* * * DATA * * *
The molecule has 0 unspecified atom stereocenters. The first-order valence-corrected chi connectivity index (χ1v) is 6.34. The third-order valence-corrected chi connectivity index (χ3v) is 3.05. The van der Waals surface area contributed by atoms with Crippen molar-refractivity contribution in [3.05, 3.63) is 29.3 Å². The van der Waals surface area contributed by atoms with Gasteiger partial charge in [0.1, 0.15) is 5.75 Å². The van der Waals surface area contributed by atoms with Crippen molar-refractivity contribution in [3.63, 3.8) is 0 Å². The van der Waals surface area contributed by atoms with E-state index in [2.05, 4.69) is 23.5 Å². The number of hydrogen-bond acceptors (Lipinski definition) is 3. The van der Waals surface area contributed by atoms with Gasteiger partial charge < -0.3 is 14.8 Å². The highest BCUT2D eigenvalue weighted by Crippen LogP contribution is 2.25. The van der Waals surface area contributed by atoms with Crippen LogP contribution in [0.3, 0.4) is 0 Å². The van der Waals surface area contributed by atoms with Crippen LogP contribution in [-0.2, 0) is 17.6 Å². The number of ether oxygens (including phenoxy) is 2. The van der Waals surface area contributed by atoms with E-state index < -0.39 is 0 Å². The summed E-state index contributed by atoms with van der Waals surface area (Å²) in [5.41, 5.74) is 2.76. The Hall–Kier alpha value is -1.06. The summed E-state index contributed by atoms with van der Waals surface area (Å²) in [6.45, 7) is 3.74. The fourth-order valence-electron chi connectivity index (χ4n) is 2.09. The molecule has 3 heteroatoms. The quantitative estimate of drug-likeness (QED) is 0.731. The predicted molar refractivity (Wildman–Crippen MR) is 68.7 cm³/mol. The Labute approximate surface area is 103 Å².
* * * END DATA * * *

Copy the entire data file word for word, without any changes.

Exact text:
The molecule has 0 unspecified atom stereocenters. The first-order valence-corrected chi connectivity index (χ1v) is 6.34. The third-order valence-corrected chi connectivity index (χ3v) is 3.05. The van der Waals surface area contributed by atoms with Crippen molar-refractivity contribution in [3.05, 3.63) is 29.3 Å². The van der Waals surface area contributed by atoms with Gasteiger partial charge in [0.1, 0.15) is 5.75 Å². The van der Waals surface area contributed by atoms with Crippen molar-refractivity contribution in [3.63, 3.8) is 0 Å². The van der Waals surface area contributed by atoms with E-state index in [2.05, 4.69) is 23.5 Å². The number of hydrogen-bond acceptors (Lipinski definition) is 3. The van der Waals surface area contributed by atoms with Gasteiger partial charge < -0.3 is 14.8 Å². The highest BCUT2D eigenvalue weighted by Crippen LogP contribution is 2.25. The van der Waals surface area contributed by atoms with Crippen LogP contribution in [0.3, 0.4) is 0 Å². The van der Waals surface area contributed by atoms with Crippen LogP contribution in [-0.2, 0) is 17.6 Å². The number of ether oxygens (including phenoxy) is 2. The van der Waals surface area contributed by atoms with E-state index < -0.39 is 0 Å². The summed E-state index contributed by atoms with van der Waals surface area (Å²) in [5.41, 5.74) is 2.76. The Hall–Kier alpha value is -1.06. The summed E-state index contributed by atoms with van der Waals surface area (Å²) in [6.45, 7) is 3.74. The fourth-order valence-electron chi connectivity index (χ4n) is 2.09. The molecule has 3 heteroatoms. The quantitative estimate of drug-likeness (QED) is 0.731. The predicted molar refractivity (Wildman–Crippen MR) is 68.7 cm³/mol. The Labute approximate surface area is 103 Å².